Motor racing: Ferrari fuel McLaren brake row

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The Independent Online
Only one day into the real start of the grand prix season and politics have already overshadowed the action on the track.

As spectators at Melbourne's Albert Park circuit watched the new-style Formula One cars in action together for the first time, and Michael Schumacher did the best job in changeable weather conditions to thrust his Ferrari ahead of the McLaren-Mercedes of Mika Hakkinen and the Williams-Mecachrome of the world champion Jacques Villeneuve, the teams were arguing over interpretations of the new regulations.

Ferrari believe that the braking system of the McLarens contravenes the regulations, and trailed their official letter to FIA, the sport's governing body, up and down the pit garages to sound out support for a protest against the British team.

McLaren are using a revised version of the asymmetrical braking system they ran last season, where braking effort to each driven wheel may be varied when a car is cornering.

A button on the steering wheel enables the driver to reduce braking effort on the outside rear wheel in a corner, thus helping the car to turn into it better and to go round it faster.

The issue is whether the McLaren system contravenes the new rules which say there must be braking on all four wheels.

"The trouble is that other teams lack imagination. They are inadequate," Ron Dennis, the chief of McLaren, said. "Throughout the winter we have been in constant dialogue with FIA regarding our technical ideas, and we are confident that everything we have incorporated on our new car is legal."

The FIA has indicated that McLaren's system is legal, but has advised other teams that they should lodge a protest if they disagree.

"Ferrari's letter offers a compelling argument," said one team owner who did not wish to be identified. "We could end up seeing a winner here who could be protested, which is the last thing that anyone wants to see."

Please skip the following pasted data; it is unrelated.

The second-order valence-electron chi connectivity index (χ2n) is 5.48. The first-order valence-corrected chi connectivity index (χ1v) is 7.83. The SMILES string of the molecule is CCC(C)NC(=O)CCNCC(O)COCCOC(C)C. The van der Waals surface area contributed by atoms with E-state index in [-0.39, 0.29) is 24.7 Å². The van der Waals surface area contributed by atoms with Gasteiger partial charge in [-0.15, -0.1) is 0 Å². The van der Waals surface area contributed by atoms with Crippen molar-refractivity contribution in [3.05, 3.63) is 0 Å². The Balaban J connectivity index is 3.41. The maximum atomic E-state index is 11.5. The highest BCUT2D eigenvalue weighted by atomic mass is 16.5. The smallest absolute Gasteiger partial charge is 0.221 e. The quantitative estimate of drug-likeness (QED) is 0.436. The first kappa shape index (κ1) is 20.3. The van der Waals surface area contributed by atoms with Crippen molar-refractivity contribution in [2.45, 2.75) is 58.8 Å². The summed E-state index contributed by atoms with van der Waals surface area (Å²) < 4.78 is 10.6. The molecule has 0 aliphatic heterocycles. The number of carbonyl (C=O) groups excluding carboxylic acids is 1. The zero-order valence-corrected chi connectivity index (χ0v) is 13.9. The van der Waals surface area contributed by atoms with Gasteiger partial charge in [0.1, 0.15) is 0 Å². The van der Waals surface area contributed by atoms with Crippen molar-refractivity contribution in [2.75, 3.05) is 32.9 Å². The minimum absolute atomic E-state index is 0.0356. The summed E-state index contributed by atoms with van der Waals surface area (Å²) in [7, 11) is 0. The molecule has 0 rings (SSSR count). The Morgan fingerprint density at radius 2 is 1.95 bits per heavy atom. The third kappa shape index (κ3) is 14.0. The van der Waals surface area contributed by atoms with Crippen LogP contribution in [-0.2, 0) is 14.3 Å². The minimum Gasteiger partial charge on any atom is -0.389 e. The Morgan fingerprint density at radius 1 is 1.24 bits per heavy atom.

Others believe that Ferrari has been caught napping by McLaren and that their stance is merely an attempt to destabilise the team that they believe will be their strongest rival.

AUSTRALIAN GRAND PRIX (Melbourne) First practice session: 1 M Schumacher (Ger) Ferrari 1:33.826; 2 M Hakkinen (Fin) McLaren-Mercedes 1:34.432; 3 J Villeneuve (Canada) Williams-Mecachrome 1:35.023; 4 A Wurz (Aut) Benetton- Mecachrome 1:35.270; 5 D Coulthard (GB) McLaren-Mercedes 1:35.409; 6 R Schumacher (Ger) Jordan-Mugen-Honda 1:35.708; 7 J Herbert (GB) Sauber- Petronas1:35.876; 8 J Alesi (Fr) Sauber-Petronas 1:36.095; 9 J Trulli (It) Prost-Peugeot 1:36.231; 10 H-H Frentzen (Ger) Williams-Mecachrome 1:36.741; 11 M Salo (Fin) Arrows-Yamaha 1:36.897; 12 R Barrichello (Bra) Stewart-Ford 1:37.023; 13 D Hill (GB) Jordan- Mugen-Honda 1:37.102; 14 O Panis (Fr) Prost-Peugeot 1:37.102; 15 R Rosset (Bra) Tyrrell-Ford 1:37.144; 16 J Magnussen (Den) Stewart-Ford 1:37.605; 17 E Irvine (GB) Ferrari 1:37.891; 18 P Diniz (Bra) Arrows-Yamaha 1:37.928; 19 T Takagi (Japan) Tyrrell-Ford 1:38.817; 20 G Fisichella (It) Benetton-Mecachrome 1:38.860; 21 S Nakano (Japan) Minardi-Ford 1:39.044; 22 E Tuero (Arg) Minardi-Ford 2:16.609.

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